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Atmospheric Chemistry and Physics An interactive open-access journal of the European Geosciences Union
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Volume 11, issue 17
Atmos. Chem. Phys., 11, 9037–9052, 2011
© Author(s) 2011. This work is distributed under
the Creative Commons Attribution 3.0 License.
Atmos. Chem. Phys., 11, 9037–9052, 2011
© Author(s) 2011. This work is distributed under
the Creative Commons Attribution 3.0 License.

Research article 05 Sep 2011

Research article | 05 Sep 2011

Black carbon aerosol mixing state, organic aerosols and aerosol optical properties over the United Kingdom

G. R. McMeeking1,*, W. T. Morgan1, M. Flynn1, E. J. Highwood2, K. Turnbull3, J. Haywood3,4, and H. Coe1 G. R. McMeeking et al.
  • 1Centre for Atmospheric Science, University of Manchester, Manchester, UK
  • 2Department of Meteorology, University of Reading, Reading, UK
  • 3The Met Office, Exeter, UK
  • 4CEMPS, University of Exeter, Exeter, UK
  • *now at: Dept. of Atmospheric Science, Colorado State University, Fort Collins, CO, USA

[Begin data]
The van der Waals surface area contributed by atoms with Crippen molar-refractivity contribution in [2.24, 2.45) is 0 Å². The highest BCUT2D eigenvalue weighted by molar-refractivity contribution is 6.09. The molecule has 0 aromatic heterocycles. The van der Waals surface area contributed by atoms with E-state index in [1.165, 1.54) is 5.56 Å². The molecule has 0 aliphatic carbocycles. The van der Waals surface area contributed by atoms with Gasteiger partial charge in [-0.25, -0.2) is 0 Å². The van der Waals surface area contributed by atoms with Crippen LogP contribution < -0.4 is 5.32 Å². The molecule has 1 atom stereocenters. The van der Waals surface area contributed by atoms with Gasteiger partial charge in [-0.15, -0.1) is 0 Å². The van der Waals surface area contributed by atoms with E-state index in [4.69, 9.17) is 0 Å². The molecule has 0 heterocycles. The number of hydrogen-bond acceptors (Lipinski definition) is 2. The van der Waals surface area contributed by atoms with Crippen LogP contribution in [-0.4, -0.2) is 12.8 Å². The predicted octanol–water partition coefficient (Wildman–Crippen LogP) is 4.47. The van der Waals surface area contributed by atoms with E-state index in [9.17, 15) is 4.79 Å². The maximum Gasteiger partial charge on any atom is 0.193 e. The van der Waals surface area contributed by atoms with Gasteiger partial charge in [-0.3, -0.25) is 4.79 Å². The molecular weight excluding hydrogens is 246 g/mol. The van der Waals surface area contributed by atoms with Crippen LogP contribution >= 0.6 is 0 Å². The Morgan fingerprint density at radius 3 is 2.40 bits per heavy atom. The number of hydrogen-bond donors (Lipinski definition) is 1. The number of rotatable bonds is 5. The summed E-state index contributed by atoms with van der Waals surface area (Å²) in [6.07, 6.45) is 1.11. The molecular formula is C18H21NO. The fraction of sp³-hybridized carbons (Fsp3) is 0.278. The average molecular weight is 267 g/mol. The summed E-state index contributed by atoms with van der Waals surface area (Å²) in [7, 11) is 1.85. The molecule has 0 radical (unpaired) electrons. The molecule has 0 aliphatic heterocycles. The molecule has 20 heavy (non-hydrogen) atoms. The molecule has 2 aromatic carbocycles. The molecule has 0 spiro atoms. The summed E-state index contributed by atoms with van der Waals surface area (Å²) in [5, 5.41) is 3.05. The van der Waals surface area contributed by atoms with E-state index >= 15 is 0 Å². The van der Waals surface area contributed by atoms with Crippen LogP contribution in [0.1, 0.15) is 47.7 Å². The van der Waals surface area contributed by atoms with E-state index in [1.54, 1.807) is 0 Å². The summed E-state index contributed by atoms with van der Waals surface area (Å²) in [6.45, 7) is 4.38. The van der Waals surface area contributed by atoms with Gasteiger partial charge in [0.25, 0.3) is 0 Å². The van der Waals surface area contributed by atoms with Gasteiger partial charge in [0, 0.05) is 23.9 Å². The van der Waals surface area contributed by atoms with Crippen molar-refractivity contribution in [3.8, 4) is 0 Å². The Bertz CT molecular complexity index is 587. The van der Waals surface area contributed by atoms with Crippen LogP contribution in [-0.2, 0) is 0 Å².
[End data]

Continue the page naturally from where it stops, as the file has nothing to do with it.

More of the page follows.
Abstract. Black carbon (BC) aerosols absorb sunlight thereby leading to a positive radiative forcing and a warming of climate and can also impact human health through their impact on the respiratory system. The state of mixing of BC with other aerosol species, particularly the degree of internal/external mixing, has been highlighted as a major uncertainty in assessing its radiative forcing and hence its climate impact, but few in situ observations of mixing state exist. We present airborne single particle soot photometer (SP2) measurements of refractory BC (rBC) mass concentrations and mixing state coupled with aerosol composition and optical properties measured in urban plumes and regional pollution over the United Kingdom. All data were obtained using instrumentation flown on the UK's BAe-146-301 large Atmospheric Research Aircraft (ARA) operated by the Facility for Airborne Atmospheric Measurements (FAAM). We measured sub-micron aerosol composition using an aerosol mass spectrometer (AMS) and used positive matrix factorization to separate hydrocarbon-like (HOA) and oxygenated organic aerosols (OOA). We found a higher number fraction of thickly coated rBC particles in air masses with large OOA relative to HOA, higher ozone-to-nitrogen oxides (NOx) ratios and large concentrations of total sub-micron aerosol mass relative to rBC mass concentrations. The more ozone- and OOA-rich air masses were associated with transport from continental Europe, while plumes from UK cities had higher HOA and NOx and fewer thickly coated rBC particles. We did not observe any significant change in the rBC mass absorption efficiency calculated from rBC mass and light absorption coefficients measured by a particle soot absorption photometer despite observing significant changes in aerosol composition and rBC mixing state. The contributions of light scattering and absorption to total extinction (quantified by the single scattering albedo; SSA) did change for different air masses, with lower SSA observed in urban plumes compared to regional aerosol (0.85 versus 0.9–0.95). We attribute these differences to the presence of relatively rapidly formed secondary aerosol, primarily OOA and ammonium nitrate, which must be taken into account in radiative forcing calculations.

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